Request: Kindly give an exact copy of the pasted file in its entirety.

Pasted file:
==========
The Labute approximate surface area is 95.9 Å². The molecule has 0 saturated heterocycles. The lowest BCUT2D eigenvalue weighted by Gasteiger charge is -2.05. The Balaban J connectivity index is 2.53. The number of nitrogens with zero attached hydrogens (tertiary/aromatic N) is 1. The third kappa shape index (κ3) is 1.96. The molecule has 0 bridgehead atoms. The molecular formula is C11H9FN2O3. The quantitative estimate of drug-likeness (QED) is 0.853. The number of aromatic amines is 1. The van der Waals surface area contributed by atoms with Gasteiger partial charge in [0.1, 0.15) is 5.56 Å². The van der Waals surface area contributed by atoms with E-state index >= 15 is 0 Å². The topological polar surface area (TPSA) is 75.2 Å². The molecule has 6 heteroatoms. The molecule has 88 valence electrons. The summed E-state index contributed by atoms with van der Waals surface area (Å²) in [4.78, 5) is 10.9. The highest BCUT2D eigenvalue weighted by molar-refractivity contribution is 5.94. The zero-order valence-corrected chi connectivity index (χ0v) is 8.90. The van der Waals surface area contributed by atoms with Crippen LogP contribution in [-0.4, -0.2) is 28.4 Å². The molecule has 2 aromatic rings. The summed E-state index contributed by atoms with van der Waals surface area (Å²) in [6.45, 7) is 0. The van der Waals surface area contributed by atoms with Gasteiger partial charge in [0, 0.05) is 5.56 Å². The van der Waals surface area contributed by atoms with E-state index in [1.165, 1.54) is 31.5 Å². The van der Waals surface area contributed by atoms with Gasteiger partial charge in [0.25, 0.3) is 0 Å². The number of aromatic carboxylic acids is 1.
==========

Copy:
The Labute approximate surface area is 95.9 Å². The molecule has 0 saturated heterocycles. The lowest BCUT2D eigenvalue weighted by Gasteiger charge is -2.05. The Balaban J connectivity index is 2.53. The number of nitrogens with zero attached hydrogens (tertiary/aromatic N) is 1. The third kappa shape index (κ3) is 1.96. The molecule has 0 bridgehead atoms. The molecular formula is C11H9FN2O3. The quantitative estimate of drug-likeness (QED) is 0.853. The number of aromatic amines is 1. The van der Waals surface area contributed by atoms with Gasteiger partial charge in [0.1, 0.15) is 5.56 Å². The van der Waals surface area contributed by atoms with E-state index >= 15 is 0 Å². The topological polar surface area (TPSA) is 75.2 Å². The molecule has 6 heteroatoms. The molecule has 88 valence electrons. The summed E-state index contributed by atoms with van der Waals surface area (Å²) in [4.78, 5) is 10.9. The highest BCUT2D eigenvalue weighted by molar-refractivity contribution is 5.94. The zero-order valence-corrected chi connectivity index (χ0v) is 8.90. The van der Waals surface area contributed by atoms with Crippen LogP contribution in [-0.4, -0.2) is 28.4 Å². The molecule has 2 aromatic rings. The summed E-state index contributed by atoms with van der Waals surface area (Å²) in [6.45, 7) is 0. The van der Waals surface area contributed by atoms with Gasteiger partial charge in [0, 0.05) is 5.56 Å². The van der Waals surface area contributed by atoms with E-state index in [1.165, 1.54) is 31.5 Å². The van der Waals surface area contributed by atoms with Gasteiger partial charge in [0.25, 0.3) is 0 Å². The number of aromatic carboxylic acids is 1.